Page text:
Gross Navigation Errors are a really interesting topic, and relevant not just on the North Atlantic but in any Oceanic or Remote airspace where ATC cannot monitor the aircraft tracking.

What defines a GNE? Normally, 25nm: That is, when on “own navigation” the aircraft departs the cleared route by more than 25nm. The NAT Central Monitoring Agency (CMA) now defines a Gross Navigation Error as 10nm instead of 25nm.

Annually, the biggest offenders in order of “market share” are: 1. Corporate/Private, 2. Military/State 3. Civil airlines.

How to Avoid a GNE?
(aka How to avoid a Nastygram from the Authorities):

In general, when operating outside of ATC Radar coverage in any airspace:

  • Crews: Don’t have more than one paper copy of the Flight Plan in the cockpit. Mark the active one “Master Document”. Hide any other copies where you won’t find them.
  • Ops: If you send a new Flight Plan to the crew, tell them what the changes are – especially if you’ve filed a different route in Oceanic or Remote Airspace.
  • Fly the Clearance, not the Filed Plan. This is the biggest gotcha. As soon as you reach the Oceanic Entry Point, or leave radar airspace – refer only to the most recent Clearance from ATC. The filed plan is a request only – sounds obvious, but most GNE’s occur because the crew fly the filed plan although there was a reroute.
  • Be aware of the ‘ARINC424 problem’: In the aircraft FMS, and map display, the current common waypoint format is 5230N for position 52N030W (as prescribed by ARINC 424). To show position 5230N030W – ARINC 424 offers a format N5230. The potential for confusion is clear. ICAO, in NAT Ops Bulletin 3/15, have recommended that operators use the format H5230, if a five-letter FMS format waypoint is required. In addition pilots are recommended to cross check any waypoints that don’t have a ‘name’.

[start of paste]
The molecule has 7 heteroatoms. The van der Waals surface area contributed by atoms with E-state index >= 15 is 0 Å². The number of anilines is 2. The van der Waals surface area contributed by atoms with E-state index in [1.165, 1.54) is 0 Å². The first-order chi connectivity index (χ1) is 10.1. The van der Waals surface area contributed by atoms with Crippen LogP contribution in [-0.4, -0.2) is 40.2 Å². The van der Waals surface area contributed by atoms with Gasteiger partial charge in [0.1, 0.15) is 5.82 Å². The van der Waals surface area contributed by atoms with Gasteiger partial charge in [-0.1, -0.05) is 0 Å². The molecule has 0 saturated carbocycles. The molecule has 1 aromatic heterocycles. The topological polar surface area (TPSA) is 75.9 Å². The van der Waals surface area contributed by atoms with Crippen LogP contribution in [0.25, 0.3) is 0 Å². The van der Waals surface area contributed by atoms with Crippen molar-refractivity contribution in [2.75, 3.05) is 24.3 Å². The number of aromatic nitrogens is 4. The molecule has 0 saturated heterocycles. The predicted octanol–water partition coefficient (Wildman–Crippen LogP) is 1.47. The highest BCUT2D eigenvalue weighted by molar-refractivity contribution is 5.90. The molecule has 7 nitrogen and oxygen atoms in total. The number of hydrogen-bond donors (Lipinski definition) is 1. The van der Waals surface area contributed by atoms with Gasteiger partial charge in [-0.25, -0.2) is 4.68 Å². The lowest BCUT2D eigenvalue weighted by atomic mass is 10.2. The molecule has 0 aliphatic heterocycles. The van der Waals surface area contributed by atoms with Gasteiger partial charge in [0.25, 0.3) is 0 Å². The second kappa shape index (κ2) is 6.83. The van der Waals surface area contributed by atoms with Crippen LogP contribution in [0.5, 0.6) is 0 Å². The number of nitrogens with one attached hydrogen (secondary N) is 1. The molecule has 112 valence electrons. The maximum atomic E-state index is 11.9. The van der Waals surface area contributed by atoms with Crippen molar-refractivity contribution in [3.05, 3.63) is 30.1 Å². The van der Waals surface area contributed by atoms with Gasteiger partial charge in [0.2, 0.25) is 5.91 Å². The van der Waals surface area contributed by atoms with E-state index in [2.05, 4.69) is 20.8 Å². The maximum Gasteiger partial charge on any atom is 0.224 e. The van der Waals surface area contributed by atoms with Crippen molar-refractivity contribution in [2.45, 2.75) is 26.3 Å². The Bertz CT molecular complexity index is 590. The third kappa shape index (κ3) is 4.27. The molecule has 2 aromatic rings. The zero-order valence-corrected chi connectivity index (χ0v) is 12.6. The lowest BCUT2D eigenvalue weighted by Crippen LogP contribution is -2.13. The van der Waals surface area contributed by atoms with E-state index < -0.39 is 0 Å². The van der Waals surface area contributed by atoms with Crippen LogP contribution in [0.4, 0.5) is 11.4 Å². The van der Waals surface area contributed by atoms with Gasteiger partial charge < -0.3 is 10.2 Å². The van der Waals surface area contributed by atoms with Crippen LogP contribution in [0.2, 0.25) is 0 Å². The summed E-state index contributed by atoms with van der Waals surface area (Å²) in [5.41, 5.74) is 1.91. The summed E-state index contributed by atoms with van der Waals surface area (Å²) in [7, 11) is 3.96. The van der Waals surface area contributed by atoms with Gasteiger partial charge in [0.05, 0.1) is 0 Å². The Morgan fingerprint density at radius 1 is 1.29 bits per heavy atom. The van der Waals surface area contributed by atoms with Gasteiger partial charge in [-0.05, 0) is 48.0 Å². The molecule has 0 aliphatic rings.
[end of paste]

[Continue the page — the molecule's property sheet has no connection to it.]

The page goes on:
• Use a plotting chart – it’s mandatory. You don’t have to use ours, but use one.
  • Use an Oceanic/Remote Area Checklist (sample link below).

And specifically on the Atlantic:

  • Read the advice on the Daily Track Message – waypoint cross check, Fly the Clearance (and be sure it is the clearance!)
  • Know the weather deviation procedures: Even with the new “Half Tracks”, there are no changes to the in flight contingency procedures and weather deviation procedures as detailed in PANS ATM Doc444 Para15.2 & 15.2.3.

Here’s some links and resources that we think are really useful:

 

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Did you know MNPS is over? Meet HLA, the new North Atlantic Airspace.

From Feb 4th, 2016, MNPS (Minimum Navigation Performance Specifications) Airspace is being dumped as a term (no loss, really), and replaced by the much more user friendly NAT High Level Airspace or NAT HLA. MNPS first came into being in 1977, and this change is significant in that the requirements for approval to enter the new NAT HLA are updated – you must now have RNP4, or RNP10. Also, the rest of the Atlantic welcomes Bodø Oceanic to the fray – it joins Shanwick, Gander, Reykjavik, New York, and Santa Maria to make up the new NAT HLA, which keep the original vertical profile of FL285-FL420.

In short, that’s all you need to know. You should read our International Ops Notice 01/16 for the full story.

 

New NAT HLA High Level Airspace Map

New NAT HLA High Level Airspace Map